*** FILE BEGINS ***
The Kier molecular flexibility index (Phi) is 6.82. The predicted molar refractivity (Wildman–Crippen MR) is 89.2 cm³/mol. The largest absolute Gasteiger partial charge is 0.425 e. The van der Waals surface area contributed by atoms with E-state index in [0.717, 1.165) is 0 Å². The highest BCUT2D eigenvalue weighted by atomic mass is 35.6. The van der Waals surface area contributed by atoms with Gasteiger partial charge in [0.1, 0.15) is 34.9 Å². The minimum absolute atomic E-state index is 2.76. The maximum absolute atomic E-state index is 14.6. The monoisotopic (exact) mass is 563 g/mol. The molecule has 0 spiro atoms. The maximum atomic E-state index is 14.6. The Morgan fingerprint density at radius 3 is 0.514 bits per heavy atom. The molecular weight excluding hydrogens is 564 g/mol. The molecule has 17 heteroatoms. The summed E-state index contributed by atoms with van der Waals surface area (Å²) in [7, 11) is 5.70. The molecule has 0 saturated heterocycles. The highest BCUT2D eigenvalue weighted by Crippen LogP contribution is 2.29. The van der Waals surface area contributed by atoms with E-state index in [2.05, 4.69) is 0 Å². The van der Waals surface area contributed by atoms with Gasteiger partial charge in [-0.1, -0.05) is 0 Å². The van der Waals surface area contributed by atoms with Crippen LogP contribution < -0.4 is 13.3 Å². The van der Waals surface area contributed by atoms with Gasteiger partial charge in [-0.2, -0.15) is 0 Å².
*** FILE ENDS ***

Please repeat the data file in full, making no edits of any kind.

The Kier molecular flexibility index (Phi) is 6.82. The predicted molar refractivity (Wildman–Crippen MR) is 89.2 cm³/mol. The largest absolute Gasteiger partial charge is 0.425 e. The van der Waals surface area contributed by atoms with E-state index in [0.717, 1.165) is 0 Å². The highest BCUT2D eigenvalue weighted by atomic mass is 35.6. The van der Waals surface area contributed by atoms with Gasteiger partial charge in [0.1, 0.15) is 34.9 Å². The minimum absolute atomic E-state index is 2.76. The maximum absolute atomic E-state index is 14.6. The monoisotopic (exact) mass is 563 g/mol. The molecule has 0 spiro atoms. The maximum atomic E-state index is 14.6. The Morgan fingerprint density at radius 3 is 0.514 bits per heavy atom. The molecular weight excluding hydrogens is 564 g/mol. The molecule has 17 heteroatoms. The summed E-state index contributed by atoms with van der Waals surface area (Å²) in [7, 11) is 5.70. The molecule has 0 saturated heterocycles. The highest BCUT2D eigenvalue weighted by Crippen LogP contribution is 2.29. The van der Waals surface area contributed by atoms with E-state index in [2.05, 4.69) is 0 Å². The van der Waals surface area contributed by atoms with Gasteiger partial charge in [-0.1, -0.05) is 0 Å². The van der Waals surface area contributed by atoms with Crippen LogP contribution < -0.4 is 13.3 Å². The van der Waals surface area contributed by atoms with Gasteiger partial charge in [-0.2, -0.15) is 0 Å².